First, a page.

Welding vs Brazing
Welding and brazing are two common metal joining techniques. They both have their own unique advantages and disadvantages, which can make them more or less suitable for certain applications.
Welding vs. Brazing can be differentiated basis:
Welding is a process that uses heat to fuse two pieces of metal together- Both the base metal & filler wire are melted to produce a weld joint. It produces a strong, permanent joint and is often used in heavy-duty applications. However, it can be expensive and requires specialized equipment.
Brazing is a process that uses a filler metal to join two pieces of metal together & base metal is not melted– Only filler metal is melted. It is less expensive and less labor-intensive than welding, but the resulting joint is not as strong.
Welding vs. Soldering vs. Brazing
Welding, soldering, and brazing are joining methods to join materials. There are physical and technological differences between these terms although the main difference between welding, soldering, and brazing is melting temperature.
Soldering vs. Brazing
In soldering, and brazing metals are heated to a high temperature but they are not melted. While in welding, base materials are melted to produce a fusion welding joint.
Soldering actually includes applications similar to both braze welding and brazing. The main difference is in the melting temperature of the filler metal between soldering, brazing, and braze welding. Soldering occurs at temperatures below 449 °C (840 °F).
Traditionally, soldering uses different alloying’s of tin-lead alloys with melting points from 185 °C (361 °F) to slightly above 315 °C (600 °F). The mechanical strengths of soldered joints, mainly built-up joints of the braze-weld type, are low, and the most used for soldering is for providing fluid-tightness, for electrical connections, and for sheet metal joint in automobiles.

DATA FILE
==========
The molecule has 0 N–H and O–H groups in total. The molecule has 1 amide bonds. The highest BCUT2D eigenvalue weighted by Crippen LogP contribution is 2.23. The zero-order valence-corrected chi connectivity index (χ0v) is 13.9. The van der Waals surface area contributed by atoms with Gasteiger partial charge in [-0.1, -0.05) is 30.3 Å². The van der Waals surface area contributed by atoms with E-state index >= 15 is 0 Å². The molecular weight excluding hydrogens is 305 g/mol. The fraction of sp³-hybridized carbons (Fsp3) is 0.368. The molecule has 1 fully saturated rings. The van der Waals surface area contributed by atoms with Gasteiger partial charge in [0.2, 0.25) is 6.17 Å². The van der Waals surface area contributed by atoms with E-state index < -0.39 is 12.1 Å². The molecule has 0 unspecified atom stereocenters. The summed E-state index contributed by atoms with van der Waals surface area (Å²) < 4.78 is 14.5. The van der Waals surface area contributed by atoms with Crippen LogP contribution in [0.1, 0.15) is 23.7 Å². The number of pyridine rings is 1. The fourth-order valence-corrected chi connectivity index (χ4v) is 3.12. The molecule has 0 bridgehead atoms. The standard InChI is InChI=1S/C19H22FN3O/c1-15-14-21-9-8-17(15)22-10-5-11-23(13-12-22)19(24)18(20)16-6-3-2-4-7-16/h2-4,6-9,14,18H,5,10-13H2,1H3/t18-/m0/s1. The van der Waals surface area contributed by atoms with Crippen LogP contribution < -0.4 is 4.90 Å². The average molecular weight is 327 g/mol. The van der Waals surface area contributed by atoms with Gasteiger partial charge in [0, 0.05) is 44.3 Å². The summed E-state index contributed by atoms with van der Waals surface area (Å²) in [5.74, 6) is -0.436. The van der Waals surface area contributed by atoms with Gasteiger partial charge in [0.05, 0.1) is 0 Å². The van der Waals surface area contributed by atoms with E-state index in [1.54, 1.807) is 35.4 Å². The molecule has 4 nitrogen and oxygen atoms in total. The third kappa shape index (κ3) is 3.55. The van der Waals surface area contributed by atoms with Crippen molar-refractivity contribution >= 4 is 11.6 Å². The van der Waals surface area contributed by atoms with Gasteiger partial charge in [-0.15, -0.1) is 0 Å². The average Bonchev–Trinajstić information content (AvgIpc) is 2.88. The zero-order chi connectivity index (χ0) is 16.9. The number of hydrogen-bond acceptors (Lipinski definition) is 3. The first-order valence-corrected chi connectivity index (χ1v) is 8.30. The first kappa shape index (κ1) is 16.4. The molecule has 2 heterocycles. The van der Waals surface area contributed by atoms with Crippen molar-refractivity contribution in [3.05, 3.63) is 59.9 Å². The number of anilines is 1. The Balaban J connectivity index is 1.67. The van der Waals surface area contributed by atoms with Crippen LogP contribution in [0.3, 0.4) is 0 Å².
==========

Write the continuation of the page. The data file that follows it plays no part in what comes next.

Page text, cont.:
Soldering is similar to brazing as both work on the principle of capillary action to flow the molten filler metal to fill the joint and produce a permanent weld.
Welding vs. Soldering
The major difference between fusion welding and soldering is that, during soldering, the joining areas are wetted, the solder wire is molten, but the base material is not melted.
Technically correct in terms of materials, one would say that the liquidus temperature * (usually not even the solidus temperature *) of the base materials is not reached. Typical fusion welding is characterized by the fact that the liquidus temperature of the base and filler metals is exceeded.
In addition, it can be said that in the case of welding, the base and filler materials are quite similar and therefore the melting temperatures are almost identical. The connection mechanism also differs: When soldering, a diffusion zone forms in the area of the phase boundary, whereas melting takes place during welding.
The aim of welding is to create a very strong bond between two materials that can take weld loads, such as sheet metal joining or structural welding. During welding?
- Metallurgically suitability of metals to be joined: To weld two metals together, they must be similar or have metallurgical suitability for joining. For example, you can’t weld aluminum to steel although various dissimilar metals can be joined easily such as steel to copper, stainless steel to carbon steel, etc.
- High temperature: The temperature needed to weld two metals together must be quite high so they can melt and join. Welding low melting metals is not possible for example welding Lead.
- Filler materials: Welding can be carried out with filler or without filler. When welding without filler, it’s known as autogenous welding.
- Strength: The strength of the brazed joint can be very high if a proper brazing procedure is followed.
Soldering visually appears similar to welding, although it is having different purposes. Soldering filler wire is soft compared to weld and melts at low temperatures.